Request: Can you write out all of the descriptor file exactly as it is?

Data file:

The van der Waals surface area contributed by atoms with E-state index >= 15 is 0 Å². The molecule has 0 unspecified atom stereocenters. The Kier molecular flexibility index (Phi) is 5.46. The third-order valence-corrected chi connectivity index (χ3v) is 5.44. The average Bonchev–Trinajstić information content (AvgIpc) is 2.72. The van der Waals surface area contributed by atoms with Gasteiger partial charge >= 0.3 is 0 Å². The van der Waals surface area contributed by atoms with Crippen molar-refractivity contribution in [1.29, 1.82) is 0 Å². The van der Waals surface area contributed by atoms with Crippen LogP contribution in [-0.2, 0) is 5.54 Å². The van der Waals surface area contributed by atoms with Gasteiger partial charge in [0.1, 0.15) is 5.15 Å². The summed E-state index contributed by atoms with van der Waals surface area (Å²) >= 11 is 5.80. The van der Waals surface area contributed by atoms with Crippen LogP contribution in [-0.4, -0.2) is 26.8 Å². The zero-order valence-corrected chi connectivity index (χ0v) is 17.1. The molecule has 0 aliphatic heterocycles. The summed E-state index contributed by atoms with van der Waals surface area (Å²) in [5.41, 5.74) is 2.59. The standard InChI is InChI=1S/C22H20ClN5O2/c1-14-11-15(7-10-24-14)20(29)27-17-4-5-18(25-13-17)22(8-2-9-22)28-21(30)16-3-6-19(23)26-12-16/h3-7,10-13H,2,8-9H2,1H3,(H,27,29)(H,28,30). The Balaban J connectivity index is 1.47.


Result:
The van der Waals surface area contributed by atoms with E-state index >= 15 is 0 Å². The molecule has 0 unspecified atom stereocenters. The Kier molecular flexibility index (Phi) is 5.46. The third-order valence-corrected chi connectivity index (χ3v) is 5.44. The average Bonchev–Trinajstić information content (AvgIpc) is 2.72. The van der Waals surface area contributed by atoms with Gasteiger partial charge >= 0.3 is 0 Å². The van der Waals surface area contributed by atoms with Crippen molar-refractivity contribution in [1.29, 1.82) is 0 Å². The van der Waals surface area contributed by atoms with Crippen LogP contribution in [-0.2, 0) is 5.54 Å². The van der Waals surface area contributed by atoms with Gasteiger partial charge in [0.1, 0.15) is 5.15 Å². The summed E-state index contributed by atoms with van der Waals surface area (Å²) >= 11 is 5.80. The van der Waals surface area contributed by atoms with Crippen LogP contribution in [-0.4, -0.2) is 26.8 Å². The zero-order valence-corrected chi connectivity index (χ0v) is 17.1. The molecule has 0 aliphatic heterocycles. The summed E-state index contributed by atoms with van der Waals surface area (Å²) in [5.41, 5.74) is 2.59. The standard InChI is InChI=1S/C22H20ClN5O2/c1-14-11-15(7-10-24-14)20(29)27-17-4-5-18(25-13-17)22(8-2-9-22)28-21(30)16-3-6-19(23)26-12-16/h3-7,10-13H,2,8-9H2,1H3,(H,27,29)(H,28,30). The Balaban J connectivity index is 1.47.